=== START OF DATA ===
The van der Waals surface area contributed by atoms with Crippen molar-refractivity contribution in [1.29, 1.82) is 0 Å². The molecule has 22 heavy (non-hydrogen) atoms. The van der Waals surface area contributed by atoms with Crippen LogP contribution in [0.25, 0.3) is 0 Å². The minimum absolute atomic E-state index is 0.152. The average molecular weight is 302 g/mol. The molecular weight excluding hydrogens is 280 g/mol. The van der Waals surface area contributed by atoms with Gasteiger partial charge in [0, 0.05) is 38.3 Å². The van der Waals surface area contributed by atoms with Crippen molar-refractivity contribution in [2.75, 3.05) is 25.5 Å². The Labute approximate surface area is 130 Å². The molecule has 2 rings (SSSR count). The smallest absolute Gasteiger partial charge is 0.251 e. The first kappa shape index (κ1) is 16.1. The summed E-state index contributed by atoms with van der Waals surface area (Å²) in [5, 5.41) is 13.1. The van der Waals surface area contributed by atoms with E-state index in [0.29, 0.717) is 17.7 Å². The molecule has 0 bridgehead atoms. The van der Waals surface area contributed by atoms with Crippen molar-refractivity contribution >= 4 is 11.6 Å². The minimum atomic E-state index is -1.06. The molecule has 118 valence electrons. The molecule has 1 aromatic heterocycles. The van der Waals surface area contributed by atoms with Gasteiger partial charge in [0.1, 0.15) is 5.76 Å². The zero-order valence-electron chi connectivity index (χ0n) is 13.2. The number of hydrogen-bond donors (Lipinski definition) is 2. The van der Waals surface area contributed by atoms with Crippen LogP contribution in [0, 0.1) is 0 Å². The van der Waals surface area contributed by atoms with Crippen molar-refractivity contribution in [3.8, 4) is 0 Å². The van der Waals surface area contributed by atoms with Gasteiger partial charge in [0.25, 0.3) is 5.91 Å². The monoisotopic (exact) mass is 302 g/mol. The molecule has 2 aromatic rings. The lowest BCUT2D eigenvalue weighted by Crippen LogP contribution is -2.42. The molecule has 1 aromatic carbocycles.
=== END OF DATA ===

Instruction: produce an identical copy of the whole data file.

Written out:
The van der Waals surface area contributed by atoms with Crippen molar-refractivity contribution in [1.29, 1.82) is 0 Å². The molecule has 22 heavy (non-hydrogen) atoms. The van der Waals surface area contributed by atoms with Crippen LogP contribution in [0.25, 0.3) is 0 Å². The minimum absolute atomic E-state index is 0.152. The average molecular weight is 302 g/mol. The molecular weight excluding hydrogens is 280 g/mol. The van der Waals surface area contributed by atoms with Gasteiger partial charge in [0, 0.05) is 38.3 Å². The van der Waals surface area contributed by atoms with Crippen molar-refractivity contribution in [2.75, 3.05) is 25.5 Å². The Labute approximate surface area is 130 Å². The molecule has 2 rings (SSSR count). The smallest absolute Gasteiger partial charge is 0.251 e. The first kappa shape index (κ1) is 16.1. The summed E-state index contributed by atoms with van der Waals surface area (Å²) in [5, 5.41) is 13.1. The van der Waals surface area contributed by atoms with E-state index in [0.29, 0.717) is 17.7 Å². The molecule has 0 bridgehead atoms. The van der Waals surface area contributed by atoms with Crippen molar-refractivity contribution >= 4 is 11.6 Å². The minimum atomic E-state index is -1.06. The molecule has 118 valence electrons. The molecule has 1 aromatic heterocycles. The van der Waals surface area contributed by atoms with Gasteiger partial charge in [0.1, 0.15) is 5.76 Å². The zero-order valence-electron chi connectivity index (χ0n) is 13.2. The number of hydrogen-bond donors (Lipinski definition) is 2. The van der Waals surface area contributed by atoms with Crippen LogP contribution in [0, 0.1) is 0 Å². The van der Waals surface area contributed by atoms with Crippen molar-refractivity contribution in [3.8, 4) is 0 Å². The van der Waals surface area contributed by atoms with Gasteiger partial charge in [0.25, 0.3) is 5.91 Å². The monoisotopic (exact) mass is 302 g/mol. The molecule has 2 aromatic rings. The lowest BCUT2D eigenvalue weighted by Crippen LogP contribution is -2.42. The molecule has 1 aromatic carbocycles.